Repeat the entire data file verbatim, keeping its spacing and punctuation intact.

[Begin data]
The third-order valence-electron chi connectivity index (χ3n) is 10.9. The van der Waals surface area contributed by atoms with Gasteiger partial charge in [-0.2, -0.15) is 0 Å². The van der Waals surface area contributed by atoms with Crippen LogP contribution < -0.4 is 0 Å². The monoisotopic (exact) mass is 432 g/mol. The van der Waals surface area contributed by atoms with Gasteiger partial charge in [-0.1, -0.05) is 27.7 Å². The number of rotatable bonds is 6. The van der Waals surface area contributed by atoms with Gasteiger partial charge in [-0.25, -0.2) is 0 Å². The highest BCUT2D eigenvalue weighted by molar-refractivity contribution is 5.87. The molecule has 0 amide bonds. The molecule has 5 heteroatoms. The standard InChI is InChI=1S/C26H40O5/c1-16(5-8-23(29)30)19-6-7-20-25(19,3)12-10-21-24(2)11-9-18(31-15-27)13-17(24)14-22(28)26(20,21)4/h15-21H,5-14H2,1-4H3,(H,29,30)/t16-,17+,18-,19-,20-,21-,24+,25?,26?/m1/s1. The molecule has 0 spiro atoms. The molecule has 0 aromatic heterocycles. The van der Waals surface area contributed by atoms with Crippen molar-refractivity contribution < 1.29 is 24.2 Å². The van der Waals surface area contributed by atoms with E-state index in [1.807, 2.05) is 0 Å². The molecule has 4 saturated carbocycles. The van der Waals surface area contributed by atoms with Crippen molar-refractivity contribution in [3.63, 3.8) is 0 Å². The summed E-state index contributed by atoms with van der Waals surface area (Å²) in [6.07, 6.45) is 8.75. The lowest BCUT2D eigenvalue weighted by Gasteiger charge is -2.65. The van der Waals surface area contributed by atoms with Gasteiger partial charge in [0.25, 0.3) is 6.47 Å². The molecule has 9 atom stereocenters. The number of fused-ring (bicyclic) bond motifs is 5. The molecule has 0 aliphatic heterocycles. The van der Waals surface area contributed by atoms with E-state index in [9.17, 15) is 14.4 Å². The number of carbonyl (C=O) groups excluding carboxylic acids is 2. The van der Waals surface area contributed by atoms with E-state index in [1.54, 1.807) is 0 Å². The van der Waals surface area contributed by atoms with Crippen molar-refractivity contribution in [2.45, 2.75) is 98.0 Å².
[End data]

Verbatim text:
The third-order valence-electron chi connectivity index (χ3n) is 10.9. The van der Waals surface area contributed by atoms with Gasteiger partial charge in [-0.2, -0.15) is 0 Å². The van der Waals surface area contributed by atoms with Crippen LogP contribution < -0.4 is 0 Å². The monoisotopic (exact) mass is 432 g/mol. The van der Waals surface area contributed by atoms with Gasteiger partial charge in [-0.1, -0.05) is 27.7 Å². The number of rotatable bonds is 6. The van der Waals surface area contributed by atoms with Gasteiger partial charge in [-0.25, -0.2) is 0 Å². The highest BCUT2D eigenvalue weighted by molar-refractivity contribution is 5.87. The molecule has 0 amide bonds. The molecule has 5 heteroatoms. The standard InChI is InChI=1S/C26H40O5/c1-16(5-8-23(29)30)19-6-7-20-25(19,3)12-10-21-24(2)11-9-18(31-15-27)13-17(24)14-22(28)26(20,21)4/h15-21H,5-14H2,1-4H3,(H,29,30)/t16-,17+,18-,19-,20-,21-,24+,25?,26?/m1/s1. The molecule has 0 spiro atoms. The molecule has 0 aromatic heterocycles. The van der Waals surface area contributed by atoms with Crippen molar-refractivity contribution < 1.29 is 24.2 Å². The van der Waals surface area contributed by atoms with E-state index in [1.807, 2.05) is 0 Å². The molecule has 4 saturated carbocycles. The van der Waals surface area contributed by atoms with Crippen molar-refractivity contribution in [3.63, 3.8) is 0 Å². The summed E-state index contributed by atoms with van der Waals surface area (Å²) in [6.07, 6.45) is 8.75. The lowest BCUT2D eigenvalue weighted by Gasteiger charge is -2.65. The van der Waals surface area contributed by atoms with Gasteiger partial charge in [0.25, 0.3) is 6.47 Å². The molecule has 9 atom stereocenters. The number of fused-ring (bicyclic) bond motifs is 5. The molecule has 0 aliphatic heterocycles. The van der Waals surface area contributed by atoms with E-state index in [9.17, 15) is 14.4 Å². The number of carbonyl (C=O) groups excluding carboxylic acids is 2. The van der Waals surface area contributed by atoms with E-state index in [1.54, 1.807) is 0 Å². The van der Waals surface area contributed by atoms with Crippen molar-refractivity contribution in [2.45, 2.75) is 98.0 Å².